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14th March 2016

The Labour Party and racism

Following the Mancunion’s investigation into racism within the party, Jessica Chow-Lau argues there is more work to be done

The Mancunion recently brought attention to Young Labour’s alleged racism towards Black, Asian and Minority Ethnic (BAME) students. This follows the resignation of Alex Chalmers, chair of Oxford University Labour Club, over the organization (and Oxford’s student left) having “some kind of problem with Jews.” Despite Labour’s righteous attitude, these occurrences are not anecdotal.

In the 1950s, despite its links to Labour, the Movement for Colonial Freedom (MCF) similarly raised issues of racial discrimination within the party. The Labour Party’s cultivation of prejudice was not direct and perhaps that’s what made it so insidious as to continue today. As a socialist party they did little for de-colonization policies, seeing themselves responsible for the indigenous. This is evident in The Labour Party’s Post-War Policy for the African and Pacific Colonies, which in 1943 stated: “For a considerable time to come these peoples will not be ready for self-government, and European peoples and States must be responsible for the administration of their territories.” White man’s burden extended into the 1950s when disputes over Britain granting freedom to her colonial possessions split the party into “Liquidationists” and “Ameliorationists.”

Immigration from colonies into the UK started to increase a couple years before India and Pakistan gained independence. But an inflow of minorities wasn’t favorable among the Labour government either. In June of 1950, a review was established to consider ’the extent of the problems presented by the immigration into this country of colored people from British Colonial Territories’. Proposals for restricting the entry of Commonwealth workers included: applying aliens control on British subjects from overseas, legislation to deport British subjects, and confining stowaways (the 1950s version of an illegal immigrant). They were clearly sympathetic to the Irish though, as justifying these methods would be difficult if they were to pick and choose. The Review specifies that, “the use of any powers taken to restrict the free entry of British subjects to this country would—be more or less confined to coloured persons”. Indians, Pakistanis, and Blacks (the Cabinet document does not specify) were major targets for restrictions.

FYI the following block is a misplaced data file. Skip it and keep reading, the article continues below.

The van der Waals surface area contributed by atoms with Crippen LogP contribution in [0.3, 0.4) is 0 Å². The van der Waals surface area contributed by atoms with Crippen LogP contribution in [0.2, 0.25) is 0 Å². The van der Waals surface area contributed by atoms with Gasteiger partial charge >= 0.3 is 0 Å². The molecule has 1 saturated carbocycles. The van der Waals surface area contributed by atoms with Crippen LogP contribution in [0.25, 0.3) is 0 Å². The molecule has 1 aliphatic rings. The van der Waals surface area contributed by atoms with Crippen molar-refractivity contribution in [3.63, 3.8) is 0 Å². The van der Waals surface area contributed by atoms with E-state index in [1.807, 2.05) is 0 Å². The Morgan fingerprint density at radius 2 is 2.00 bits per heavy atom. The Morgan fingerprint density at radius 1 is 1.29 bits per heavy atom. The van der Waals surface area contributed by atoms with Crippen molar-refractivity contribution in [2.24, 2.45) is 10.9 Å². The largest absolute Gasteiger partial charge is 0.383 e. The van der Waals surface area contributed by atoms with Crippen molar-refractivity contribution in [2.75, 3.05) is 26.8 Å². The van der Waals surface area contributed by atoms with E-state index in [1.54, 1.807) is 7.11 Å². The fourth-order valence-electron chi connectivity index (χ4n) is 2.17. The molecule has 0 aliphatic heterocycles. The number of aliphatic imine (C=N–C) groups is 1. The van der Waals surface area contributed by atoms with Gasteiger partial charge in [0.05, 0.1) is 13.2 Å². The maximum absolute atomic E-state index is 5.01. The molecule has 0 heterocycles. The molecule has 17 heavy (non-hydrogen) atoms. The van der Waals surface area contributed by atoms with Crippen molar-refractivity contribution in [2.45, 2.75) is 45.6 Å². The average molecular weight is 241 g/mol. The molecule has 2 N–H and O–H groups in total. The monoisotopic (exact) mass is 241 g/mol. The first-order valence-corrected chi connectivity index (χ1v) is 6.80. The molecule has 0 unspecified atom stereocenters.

The only reason stricter rules weren’t implemented was because they didn’t feel the timing was appropriate. Keep in mind that this review board suggested a concealed color test to deem whether someone was worthy of coming into the country. It should be emphasised that these ideas weren’t rejected, just put aside until politically opportune.

What it did manage to produce was a difficult environment for non-white immigrant workers. There was no progressive, anti-racist framework that allowed the working class to properly respond to the growing minority presence. Racism was viewed as an accompaniment to colonial affairs, something exterior to the mainstream labour movement, not relevant to the cause and outside the concerns of Labour. The party had no incentives to enact policies that could alleviate negative portrayals when they were in office and when the Conservatives took over. Because, motivations aside, prejudiced responses were coming from them.

Toleration of discriminatory tendencies becomes perpetuations of racism. Presently, it is being manifested in Jeremy Corbyn’s associations with Holocaust denier Paul Eisen and references to Hamas and Hezbollah as friends. Like the 1950s, intolerance spreads from the top to the bottom. Resulting in occurrences like those involving Young Labour and OULC. But because political correctness must be maintained, intense prejudices are hidden behind claims of being anti-Zionist. This is not to say that anti-Zionists are racist but that incidents where members use that label to conceal themselves are becoming more common and less of an anathema within the Party.

Cutting ties with previously radical members is impractical. But promotions and endorsements could be limited to people who best represent the values of the party. It certainly is not the case now, being that Labour put a former British National Party (BNP) member to represent them on the Darwen council recently. I would be remiss to realise that BNP and Labour have strong ideological ties.

If ethnic voting patterns are any indication though, there is a chance that Labour might start to shift and maybe even stand up from its comfortable chair of inaction. A vote they could once count on, 2015 saw a decline of Labour to 52% and the Conservatives’ doubling of votes to 33%. Hindus, Sikhs, and Asians are all becoming more likely to vote blue, possibly giving Labour the political motivation to modify its passivity towards the problems of minorities.

There is no comparison being done here. The Labour Party could improve regardless of the Conservatives. Though its core beliefs are admirable, it stands in dichotomy with the conducts of the modern Party. The sanctimonious air that Labour students convey is hypocritical and fails to acknowledge their politicization of a higher moral ground.

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